Today's pick, #458, is Esther Phillips Confessin' the Blues, Esther's sixth album on Atlantic Records, but first in a stretch of six years. It would be her last on Atlantic.
Her familiar, piercing Southwestern nasal smoke taking center stage on Side 1 for a batch of 'standards' like "C.C. Rider". For a 1976 release, this A-side is staunchly Jazz touched, almost flying in the face of the wave of Funk- or Soul-infused directions so many of her contemporaries were testing. The B-side, doesn't buck that trend, save for the inclusion of Fender bass and a Rhodes electric piano on some tracks (the B-side is a live recording with a different group than A-side's studio roster).
I may be decidedly influenced by the recording qualities and differences from side to side, but her voice sounds half as good on the B-side as it does the A. The mic for this live set in Los Angeles is a bit too flat and doesn't open up certain tones and qualities of her voice. The room 'appears' (through its sound) to be small and laden with thick fabrics, for there is a lack of naturally positive reverb. It also lacks the equal levels that the studio tracks on the A-side possesses. Furthermore, the version of "Bye Bye Blackbird" just feels too jumpy and up-tempo to me, which drains it of its inherent melancholy.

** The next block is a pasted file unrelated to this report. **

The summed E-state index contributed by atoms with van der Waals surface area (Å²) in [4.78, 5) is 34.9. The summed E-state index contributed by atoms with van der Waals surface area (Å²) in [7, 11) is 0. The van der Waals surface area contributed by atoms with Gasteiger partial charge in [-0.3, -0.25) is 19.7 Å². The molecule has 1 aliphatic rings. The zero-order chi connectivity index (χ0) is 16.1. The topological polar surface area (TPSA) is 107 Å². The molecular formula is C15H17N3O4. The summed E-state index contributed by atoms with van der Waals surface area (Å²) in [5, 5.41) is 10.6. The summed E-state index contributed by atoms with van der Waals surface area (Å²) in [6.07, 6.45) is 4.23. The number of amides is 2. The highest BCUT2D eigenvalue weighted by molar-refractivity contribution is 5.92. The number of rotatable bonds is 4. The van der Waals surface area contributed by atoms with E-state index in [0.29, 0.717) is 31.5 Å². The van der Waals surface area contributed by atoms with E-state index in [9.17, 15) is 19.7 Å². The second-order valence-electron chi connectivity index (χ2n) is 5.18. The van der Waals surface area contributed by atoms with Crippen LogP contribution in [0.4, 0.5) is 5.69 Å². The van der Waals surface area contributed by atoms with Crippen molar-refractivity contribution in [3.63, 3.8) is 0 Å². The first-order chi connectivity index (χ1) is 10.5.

Overall, this album is a pleasure to re-visit for probably the first time since I bought it, but I don't feel guilty for that. Hopefully the random generator won't force me back here too often...once a year or so would be cool. Or maybe I just need a fuckin' girlfriend to play records like this for.

Thursday, August 12, 2010

I Wanna A New Stat

I just watched Scotty Pods here get an infield single based solely on his speed. For 98% off all baserunners, that would have been a ground out with the shortstop beating 'em by a step (or two) with a laser. So, it got me to thinking that maybe we should introduce a new, non-sabermetric stat to this statistics-rabid sport and fanbase. Ready for it?